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Of course, it hasn’t happened yet, so there are no reactions, no “present faces,” no “you shouldn’t have’s” yet. But I’m ready to call this the most successful Christmas in quite some time. For starters, we did a huge amount of our shopping in local stores, particularly Troy, particularly Pfeil Hardware, which is one of those treasures we all wish would exist. Small, friendly, bursting with just about everything for the home. Go there and be amazed, and then go back again and keep buying stuff there. (Our nearer hardware store used to be like that, but they gave in to terrors of Walmart and Home Depot and gave up carrying a lot of the household items that made them such a great local resource.) Also did a lot of business at Market Block Books and a number of the great little galleries and stores nearby. If Rebekah had her way, she’d spend every dime she gets at DesignIt Together, which does some wonderful designs and carries a lot of local music. Everything we didn’t get in Troy we got from Amazon, and a few things from Target. So in the end, there was only one trip to the mall during the entire Christmas season, and it was a bust, so not a dime was spent at a place that I hate with a resounding passion. I consider that success.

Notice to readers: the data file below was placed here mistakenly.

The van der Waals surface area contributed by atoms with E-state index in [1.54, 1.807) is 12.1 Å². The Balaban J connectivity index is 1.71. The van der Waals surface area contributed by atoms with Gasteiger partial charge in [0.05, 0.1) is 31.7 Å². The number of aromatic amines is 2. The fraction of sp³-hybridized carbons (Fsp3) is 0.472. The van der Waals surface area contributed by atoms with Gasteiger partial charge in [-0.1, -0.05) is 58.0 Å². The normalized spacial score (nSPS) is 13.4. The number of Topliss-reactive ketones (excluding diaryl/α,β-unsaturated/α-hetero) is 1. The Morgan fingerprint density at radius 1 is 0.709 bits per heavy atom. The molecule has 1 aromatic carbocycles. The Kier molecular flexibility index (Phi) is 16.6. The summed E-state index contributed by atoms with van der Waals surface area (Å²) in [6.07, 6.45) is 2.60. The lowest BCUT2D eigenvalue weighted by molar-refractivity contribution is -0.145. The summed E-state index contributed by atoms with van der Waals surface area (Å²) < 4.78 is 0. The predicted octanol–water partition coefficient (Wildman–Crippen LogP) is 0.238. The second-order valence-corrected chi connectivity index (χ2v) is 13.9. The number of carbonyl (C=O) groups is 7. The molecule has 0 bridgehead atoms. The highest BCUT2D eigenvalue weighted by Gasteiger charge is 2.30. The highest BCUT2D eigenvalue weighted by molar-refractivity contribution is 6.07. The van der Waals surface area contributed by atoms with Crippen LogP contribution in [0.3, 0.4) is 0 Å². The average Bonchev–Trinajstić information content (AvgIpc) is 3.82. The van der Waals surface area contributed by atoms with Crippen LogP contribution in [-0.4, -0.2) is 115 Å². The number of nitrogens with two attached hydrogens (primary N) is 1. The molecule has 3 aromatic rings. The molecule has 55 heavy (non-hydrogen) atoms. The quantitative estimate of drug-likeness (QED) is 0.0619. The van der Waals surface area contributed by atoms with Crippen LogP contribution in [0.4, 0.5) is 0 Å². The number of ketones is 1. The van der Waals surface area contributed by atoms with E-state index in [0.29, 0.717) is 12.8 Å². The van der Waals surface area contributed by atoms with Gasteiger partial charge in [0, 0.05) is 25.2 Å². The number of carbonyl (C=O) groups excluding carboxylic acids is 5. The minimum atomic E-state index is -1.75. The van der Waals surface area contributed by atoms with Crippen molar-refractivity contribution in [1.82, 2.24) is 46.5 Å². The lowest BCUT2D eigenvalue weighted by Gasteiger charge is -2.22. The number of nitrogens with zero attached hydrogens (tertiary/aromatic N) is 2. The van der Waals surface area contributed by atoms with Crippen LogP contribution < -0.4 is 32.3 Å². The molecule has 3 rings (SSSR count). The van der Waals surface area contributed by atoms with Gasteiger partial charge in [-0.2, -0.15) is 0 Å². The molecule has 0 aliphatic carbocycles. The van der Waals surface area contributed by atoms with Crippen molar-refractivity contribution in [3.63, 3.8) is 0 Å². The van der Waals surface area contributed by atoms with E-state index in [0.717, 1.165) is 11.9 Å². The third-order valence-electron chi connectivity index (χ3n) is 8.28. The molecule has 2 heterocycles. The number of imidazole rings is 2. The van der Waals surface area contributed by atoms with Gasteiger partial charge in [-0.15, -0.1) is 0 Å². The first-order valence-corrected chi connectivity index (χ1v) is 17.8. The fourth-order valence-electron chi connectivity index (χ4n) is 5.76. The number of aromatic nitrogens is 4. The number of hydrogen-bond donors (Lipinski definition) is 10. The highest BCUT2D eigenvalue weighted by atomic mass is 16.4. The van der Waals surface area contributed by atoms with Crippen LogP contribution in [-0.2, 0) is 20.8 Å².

Also, the roast squash, pear-cranberry pies, and panettone pudding are all made and cooling. Tomorrow, we pop the local ham from Rolf’s Pork Store in the oven (and rinse and repeat on Monday), and all is done. I was in a position to treat people for Christmas, and to keep a lot of the money local. What could be better than that?

Merry Christmas, everyone.

Ruling things out

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Surgery for the Eye and Ear